Because of his specific focus on the re-conceptualisation of peasantry in anthropological terms, and his stress on the transnationalisation of peasants, Michael Kearney’s work is relevant. Mainly in reference to migration processes, Kearney highlights the transnational character of the post-peasant subject’s identity, in opposition to the nation state’s restructuring influence on the construction of peasants. This post-peasant condition differs from the idea of a land-peasant essential connection in terms of its current links with human rights, eco-politics, and ethnicity. There is an ‘emergence of multiple identities from the category of peasant, which has been imposed on and assumed by subaltern peoples…’ . Although being criticised for generalising his assertions on the disappearance of peasantry from the case of an exclusive region of Mexico (Edelman, 1999a: 205; Otero, 1999: 192), one of Kearney’s standpoints is the unsuitability of the term peasant for contemporary social conditions. This is due to the broadening of the range of peasants’ activities to areas other than agriculture, the transnationalisation of their condition, and the widening of their cultural participation (Kearney, 1996: 8).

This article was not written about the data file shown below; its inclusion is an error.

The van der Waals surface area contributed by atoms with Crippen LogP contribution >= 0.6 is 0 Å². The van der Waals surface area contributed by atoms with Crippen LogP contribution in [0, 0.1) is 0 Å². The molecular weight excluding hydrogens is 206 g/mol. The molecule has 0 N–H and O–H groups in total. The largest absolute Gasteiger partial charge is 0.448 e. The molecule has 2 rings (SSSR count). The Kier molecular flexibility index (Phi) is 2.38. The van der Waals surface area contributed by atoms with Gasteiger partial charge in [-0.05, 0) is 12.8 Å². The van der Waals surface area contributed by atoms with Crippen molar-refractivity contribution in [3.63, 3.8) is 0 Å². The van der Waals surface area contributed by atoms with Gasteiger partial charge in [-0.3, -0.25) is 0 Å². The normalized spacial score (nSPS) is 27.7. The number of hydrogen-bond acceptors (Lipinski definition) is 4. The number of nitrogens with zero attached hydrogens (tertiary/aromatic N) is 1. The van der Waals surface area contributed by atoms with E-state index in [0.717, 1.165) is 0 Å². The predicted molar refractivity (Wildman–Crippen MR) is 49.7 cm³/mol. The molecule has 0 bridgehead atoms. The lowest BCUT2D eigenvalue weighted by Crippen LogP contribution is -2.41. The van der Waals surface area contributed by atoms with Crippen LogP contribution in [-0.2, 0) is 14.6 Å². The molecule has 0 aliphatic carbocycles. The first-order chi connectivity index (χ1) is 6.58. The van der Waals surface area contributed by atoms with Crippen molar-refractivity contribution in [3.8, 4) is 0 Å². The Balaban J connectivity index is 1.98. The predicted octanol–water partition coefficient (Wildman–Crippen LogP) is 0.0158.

A. Warman’s understanding of peasant movements is oriented towards an instrumental vision of them, as ‘those that originates, recruit and sustain in the rural environment and establish demands oriented to achieve the persistence and growth of producer groups, which with a territorial basis, have a relative autonomy in the performance of the productive processes’[ii] (1984: 14). This is a classic definition that should be understood in its early context; but it is useful to contrast the classic notions of rural production such as Stavenhagen suggestion of peasant economy with its current developments in the neo-liberal environment . He writes in similar terms as Wolf’s 1955 concept, about a form of farm production supported by peasant’s own means of production in order to satisfy their basic needs, while complementing their own products through a minimum engagement with the market. Normally these are small production units associated with non-wage labour, and with the principal goal of guaranteeing subsistence, in contrast to any other forms of accumulation (1978: 31).